DON LEMON: President and Mrs. Obama have sent out a national call to service. Are African-Americans answering that call?
GENERAL POWELL: I know that in the work I do and [Alma], my wife, does as the chair of America's Promise, we are seeing more and more people step forward. But it's not just a one-time thing. You can't just have a day of service on Martin Luther King's birthday. We've got to get deeply involved in working with our kids on a continuing basis. We need more African-American men to step forward and serve as mentors to young kids who don't have a responsible caring adult male in their lives. We need Boys and Girls Clubs. We need Big Brothers and Big Sisters. We need mentors. Otherwise these kids will find bad adults to copy from and we're going to lose them.
LEMON: You bring up a very good point. I just recently did a report on Chicago's youth violence and most of the young men who were victims or perpetrators of crime didn't have a role model, especially an African-American male role model.
POWELL President Obama has spoken out rather clearly about this, that fathers have got to start doing their jobs. Every child has a father. And some of those fathers don't want to live up to the responsibility of being a father. Whether it's a father in a marriage or a father in a good home, that father is a father and owes that child financial support, owes that child companionship, owes that child an example in life. If it hadn't been for my relatives and my parents and my cousins and my priest and all the other people in my neighborhood, I wouldn't have made it. But they had a level of expectation for me. Drop out of high school? You've got to be crazy. So you go home and tell your parents you're going to drop out of high school? The answer would be, "We're going to get rid of you and get some other kid."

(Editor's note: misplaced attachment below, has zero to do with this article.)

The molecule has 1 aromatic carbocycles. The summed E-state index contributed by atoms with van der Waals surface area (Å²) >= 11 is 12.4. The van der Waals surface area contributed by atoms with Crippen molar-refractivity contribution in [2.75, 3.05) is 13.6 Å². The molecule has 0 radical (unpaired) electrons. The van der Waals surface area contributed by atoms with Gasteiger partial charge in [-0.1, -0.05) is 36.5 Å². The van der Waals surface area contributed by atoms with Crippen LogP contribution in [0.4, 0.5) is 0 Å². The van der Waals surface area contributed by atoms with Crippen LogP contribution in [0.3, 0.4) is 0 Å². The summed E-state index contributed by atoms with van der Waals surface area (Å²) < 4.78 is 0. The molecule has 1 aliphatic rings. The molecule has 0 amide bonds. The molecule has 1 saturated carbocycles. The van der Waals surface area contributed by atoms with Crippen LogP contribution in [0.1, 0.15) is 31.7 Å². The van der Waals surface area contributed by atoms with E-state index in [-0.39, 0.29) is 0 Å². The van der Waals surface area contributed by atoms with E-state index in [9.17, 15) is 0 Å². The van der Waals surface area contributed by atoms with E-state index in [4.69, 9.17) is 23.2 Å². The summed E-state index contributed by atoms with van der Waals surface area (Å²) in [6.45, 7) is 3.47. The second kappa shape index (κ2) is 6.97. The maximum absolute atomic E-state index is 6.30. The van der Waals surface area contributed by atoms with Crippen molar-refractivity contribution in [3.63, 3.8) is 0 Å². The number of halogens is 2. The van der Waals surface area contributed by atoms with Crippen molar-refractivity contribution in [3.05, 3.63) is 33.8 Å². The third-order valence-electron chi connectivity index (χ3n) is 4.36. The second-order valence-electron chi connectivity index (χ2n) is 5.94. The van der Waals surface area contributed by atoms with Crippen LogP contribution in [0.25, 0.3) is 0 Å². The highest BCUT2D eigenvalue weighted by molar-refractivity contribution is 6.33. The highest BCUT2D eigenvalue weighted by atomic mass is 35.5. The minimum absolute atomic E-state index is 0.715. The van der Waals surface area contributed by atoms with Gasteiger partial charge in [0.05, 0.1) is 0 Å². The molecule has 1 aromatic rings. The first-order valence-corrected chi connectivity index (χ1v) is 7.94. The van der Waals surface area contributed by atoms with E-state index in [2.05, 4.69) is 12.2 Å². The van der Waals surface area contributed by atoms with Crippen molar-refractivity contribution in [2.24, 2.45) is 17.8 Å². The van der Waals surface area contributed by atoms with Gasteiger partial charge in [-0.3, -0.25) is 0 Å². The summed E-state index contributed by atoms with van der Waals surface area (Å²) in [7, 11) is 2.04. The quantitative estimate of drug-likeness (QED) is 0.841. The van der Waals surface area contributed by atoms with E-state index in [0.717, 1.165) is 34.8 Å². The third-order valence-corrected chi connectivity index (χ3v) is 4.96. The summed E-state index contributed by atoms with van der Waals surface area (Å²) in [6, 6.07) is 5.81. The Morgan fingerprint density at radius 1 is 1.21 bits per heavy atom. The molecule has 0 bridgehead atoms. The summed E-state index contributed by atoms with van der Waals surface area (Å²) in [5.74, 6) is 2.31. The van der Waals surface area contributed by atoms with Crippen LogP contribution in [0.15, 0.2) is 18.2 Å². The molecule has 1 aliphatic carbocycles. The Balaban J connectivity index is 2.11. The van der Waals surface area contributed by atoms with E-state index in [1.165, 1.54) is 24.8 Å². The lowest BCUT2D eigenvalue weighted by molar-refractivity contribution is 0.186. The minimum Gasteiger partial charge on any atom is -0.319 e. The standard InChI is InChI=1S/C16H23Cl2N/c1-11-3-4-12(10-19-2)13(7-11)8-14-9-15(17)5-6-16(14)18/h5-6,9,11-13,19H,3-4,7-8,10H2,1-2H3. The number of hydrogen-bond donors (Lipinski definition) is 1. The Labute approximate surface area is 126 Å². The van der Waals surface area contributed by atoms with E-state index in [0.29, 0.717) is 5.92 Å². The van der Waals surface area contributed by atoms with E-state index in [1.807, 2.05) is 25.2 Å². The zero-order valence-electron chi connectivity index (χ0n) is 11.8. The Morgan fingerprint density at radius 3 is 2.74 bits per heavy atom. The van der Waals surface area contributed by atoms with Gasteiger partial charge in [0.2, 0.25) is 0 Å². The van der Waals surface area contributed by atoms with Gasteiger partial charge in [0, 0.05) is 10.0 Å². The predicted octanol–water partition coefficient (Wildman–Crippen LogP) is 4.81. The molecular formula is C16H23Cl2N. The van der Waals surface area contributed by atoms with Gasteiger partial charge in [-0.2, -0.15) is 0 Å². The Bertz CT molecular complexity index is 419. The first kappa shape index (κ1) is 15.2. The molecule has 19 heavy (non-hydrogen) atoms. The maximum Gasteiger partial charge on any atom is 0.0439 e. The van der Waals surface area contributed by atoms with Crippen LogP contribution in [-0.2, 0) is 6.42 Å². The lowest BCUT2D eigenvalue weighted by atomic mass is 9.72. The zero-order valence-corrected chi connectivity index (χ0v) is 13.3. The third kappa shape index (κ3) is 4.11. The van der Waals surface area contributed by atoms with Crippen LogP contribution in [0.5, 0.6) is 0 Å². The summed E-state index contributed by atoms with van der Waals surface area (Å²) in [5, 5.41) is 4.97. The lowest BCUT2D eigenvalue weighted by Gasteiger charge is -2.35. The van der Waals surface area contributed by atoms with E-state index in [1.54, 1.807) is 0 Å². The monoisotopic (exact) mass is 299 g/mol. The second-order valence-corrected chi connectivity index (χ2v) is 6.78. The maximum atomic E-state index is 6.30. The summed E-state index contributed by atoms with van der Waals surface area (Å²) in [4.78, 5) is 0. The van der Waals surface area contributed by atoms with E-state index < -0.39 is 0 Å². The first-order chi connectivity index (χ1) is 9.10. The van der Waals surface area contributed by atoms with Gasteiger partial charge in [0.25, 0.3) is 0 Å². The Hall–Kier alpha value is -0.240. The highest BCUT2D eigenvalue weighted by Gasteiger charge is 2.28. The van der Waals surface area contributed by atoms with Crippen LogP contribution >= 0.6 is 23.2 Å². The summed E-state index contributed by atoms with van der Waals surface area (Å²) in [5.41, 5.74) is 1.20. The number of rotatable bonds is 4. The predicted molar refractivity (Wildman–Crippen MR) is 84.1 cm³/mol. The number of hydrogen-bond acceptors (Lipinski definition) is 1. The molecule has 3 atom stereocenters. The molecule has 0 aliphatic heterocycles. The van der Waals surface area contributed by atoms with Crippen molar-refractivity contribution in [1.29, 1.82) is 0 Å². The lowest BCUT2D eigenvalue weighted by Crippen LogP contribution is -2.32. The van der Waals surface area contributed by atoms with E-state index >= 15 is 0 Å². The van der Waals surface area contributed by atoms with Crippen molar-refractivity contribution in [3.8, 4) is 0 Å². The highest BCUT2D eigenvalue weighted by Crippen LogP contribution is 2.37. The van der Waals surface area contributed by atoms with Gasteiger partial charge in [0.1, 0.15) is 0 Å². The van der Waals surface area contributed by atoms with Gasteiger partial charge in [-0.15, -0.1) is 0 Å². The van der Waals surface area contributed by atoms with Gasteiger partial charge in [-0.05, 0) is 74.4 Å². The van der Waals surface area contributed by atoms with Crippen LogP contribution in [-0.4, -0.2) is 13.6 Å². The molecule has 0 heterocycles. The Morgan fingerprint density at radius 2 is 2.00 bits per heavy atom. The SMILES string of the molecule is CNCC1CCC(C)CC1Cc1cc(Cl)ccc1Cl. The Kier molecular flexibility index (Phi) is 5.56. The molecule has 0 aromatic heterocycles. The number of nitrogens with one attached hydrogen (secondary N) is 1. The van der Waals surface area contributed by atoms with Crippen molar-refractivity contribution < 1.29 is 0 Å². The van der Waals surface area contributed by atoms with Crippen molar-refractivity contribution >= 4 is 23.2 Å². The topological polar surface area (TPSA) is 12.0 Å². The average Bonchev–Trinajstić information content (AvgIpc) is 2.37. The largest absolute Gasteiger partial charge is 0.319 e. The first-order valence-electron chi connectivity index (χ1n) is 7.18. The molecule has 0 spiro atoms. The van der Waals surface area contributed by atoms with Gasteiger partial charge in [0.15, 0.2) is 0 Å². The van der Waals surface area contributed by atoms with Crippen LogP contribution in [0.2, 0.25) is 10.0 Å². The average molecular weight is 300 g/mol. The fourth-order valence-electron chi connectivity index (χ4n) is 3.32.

LEMON: How do you convince African-American men that service is a worthwhile effort?
POWELL: You tell them that without that effort, all of our achievements over the last 50 or 60 years are being put at risk. The statistics are frightening. Fifty percent of our African-American youngsters are not graduating from high school. And of that 50 percent, a higher percentage of boys are not graduating than girls. And when they get out of high school, if we can get them into the college, you will find six girls in college for every three or four boys who are in college. Those six girls will graduate at a higher rate than the three or four boys.